“My time with the RAV4 LE confirmed that Toyota knows how to make a thoroughly practical and easy to use vehicle that pleases all passengers…”

It’s hard to remember a time when we didn’t have the RAV4 in Canada.

Toyota helped develop the “cute-ute” vehicles from Japan, along with the Honda CR-V. We had never seen anything like these vehicles before but they went on to forever change the marketplace and the way a family gets around. Today the compact SUV market has become so popular it will soon exceed the compact car in terms of overall sales, which has been, for decades, the cornerstone of the Canadian marketplace. The Toyota RAV4 continues to be a sales market leader and for good reason. Many buyers put their money into what I call “The Bank of Toyota” and know they will get a good return in terms of reliability, practicality and resale value.


In terms of design, Toyota wanted to make this latest RAV4 more of an emotional purchase and not just a rational choice. The design has been sharpened with more flow from the front bumper and headlamps into a swept windshield and added character lines. Gone is the old swing-out tailgate, replaced by a proper lift gate, which is now framed with protruding tail lamps that look unique but also help with aerodynamics. One area that could use an update are the cheap looking hubcaps. These come standard on the $24,005 base front wheel drive (FWD) LE trim level and $26,270 AWD model. To get proper looking alloy wheels the buyer needs to spend $28,340 for the XLE FWD or $30,540 for the XLE AWD. In the mid-sized sedan market many cars, like the Honda Accord, costing the same amount as the base RAV4 come with nice looking alloy wheels as standard equipment.


The interior is a study in how to maximize space for a family but some of the small details could use refinement. The dash face is now covered with soft materials and looks much better thanks to the French stitching but this same panel also obscures the switches hidden below. The seat-heating buttons, the Eco and Sport settings for the transmission are all switches the driver access frequently but they are not as easy to see, as they should be. Other than the dash there is still a large percentage of the interior covered in hard plastic. The up side is a well laid out interior configuration. The doors open to a wide angle and expose a big back seat with a flat floor, for easy access. The front seats are comfortable and now the driver’s seat has a manual height adjustment. Standard features include tilt and telescopic steering, Bluetooth connectivity, USB connection and air conditioning. The LE $1,500 upgrade package is worthwhile because it includes the very important heated front seats, larger 6.1-inch display audio with backup camera and upgraded speakers. This brings the price up to $27,835.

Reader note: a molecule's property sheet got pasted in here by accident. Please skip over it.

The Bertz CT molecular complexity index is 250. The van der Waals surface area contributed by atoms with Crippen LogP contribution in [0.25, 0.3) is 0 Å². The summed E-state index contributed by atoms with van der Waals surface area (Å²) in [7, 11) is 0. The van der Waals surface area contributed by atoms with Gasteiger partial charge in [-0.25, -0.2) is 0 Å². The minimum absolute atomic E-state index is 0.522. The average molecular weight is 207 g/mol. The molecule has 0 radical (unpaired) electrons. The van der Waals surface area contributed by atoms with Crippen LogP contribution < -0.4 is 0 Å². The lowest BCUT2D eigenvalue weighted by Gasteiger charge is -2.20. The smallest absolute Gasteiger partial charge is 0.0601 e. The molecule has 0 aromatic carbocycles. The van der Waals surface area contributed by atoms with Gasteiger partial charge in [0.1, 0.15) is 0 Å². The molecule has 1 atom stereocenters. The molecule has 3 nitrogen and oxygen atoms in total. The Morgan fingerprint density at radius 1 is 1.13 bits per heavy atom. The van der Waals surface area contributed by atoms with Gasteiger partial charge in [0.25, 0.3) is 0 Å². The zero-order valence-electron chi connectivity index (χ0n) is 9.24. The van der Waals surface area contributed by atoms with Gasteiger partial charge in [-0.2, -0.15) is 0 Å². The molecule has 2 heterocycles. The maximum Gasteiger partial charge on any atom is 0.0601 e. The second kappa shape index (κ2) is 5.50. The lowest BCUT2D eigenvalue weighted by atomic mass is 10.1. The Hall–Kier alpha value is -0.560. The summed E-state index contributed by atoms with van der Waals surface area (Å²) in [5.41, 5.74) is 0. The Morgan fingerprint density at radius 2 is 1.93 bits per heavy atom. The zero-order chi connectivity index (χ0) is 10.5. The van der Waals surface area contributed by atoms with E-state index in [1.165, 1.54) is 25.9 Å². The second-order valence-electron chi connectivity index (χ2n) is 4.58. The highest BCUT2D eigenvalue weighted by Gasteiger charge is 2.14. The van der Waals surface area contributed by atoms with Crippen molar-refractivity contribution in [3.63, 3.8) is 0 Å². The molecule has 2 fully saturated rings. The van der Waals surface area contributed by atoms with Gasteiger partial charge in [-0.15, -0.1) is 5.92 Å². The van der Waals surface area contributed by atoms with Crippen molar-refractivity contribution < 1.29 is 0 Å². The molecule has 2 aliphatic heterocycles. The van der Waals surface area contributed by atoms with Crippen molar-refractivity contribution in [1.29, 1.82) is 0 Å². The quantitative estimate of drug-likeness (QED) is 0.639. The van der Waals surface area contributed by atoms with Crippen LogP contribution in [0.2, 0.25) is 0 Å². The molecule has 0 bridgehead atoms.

Honda recently unveiled the new 2015 CR-V that utilizes direct injection engine technology and a slick, new continuously variable transmission. Not the case with the Toyota RAV4, it uses the same 176hp 2.5L 4-cylinder found in the last model and is matched to a 6-speed automatic. Launching from a traffic light is brisk and the noise inside the cabin is fairly low. The steering is easy to maneuver but some might find the feedback to be too vague. Adjustable engine and transmission settings help the RAV4 to either use less fuel or perform better. The Eco button changes the settings of the car to improve fuel economy plus there is a small Eco light that reminds the driver when the car is being driven most efficiently. The Sport buttons holds the transmission a little longer between shifts for more responsiveness. Fuel economy is rated at 10.5L/100km in the city and 8.2L on the highway, using the new more stringent 2015 fuel economy test. The RAV4 was a solid leader on the fuel economy front but the new Honda CR-V now claims that crown.


Toyota is often criticized for not being bold enough in some of the choices it makes. Honda now has up-to-date technology in the new CR-V but Toyota is sticking with what works. This approach might be viewed as a step behind but other might look at it as tried-and-true technology that is reliable and still delivers solid fuel ratings. Toyota RAV4 was a pioneer in the small SUV space and continues to be a market leader but now the market is so crowded with entries I suspect it will need to get new engine technology when it is totally refreshed in a few years. My time with the RAV4 LE confirmed that Toyota knows how to make a thoroughly practical and easy to use vehicle that pleases all passengers.

Contact: zack [dot] spencer [at] drivewaybc [dot] ca


The Lowdown

Power: 2.5L 4-cylinder with 176hp

Economy: 10.5L/8.2L/100km (city/highway)

Sticker price: $24,005-$33,350

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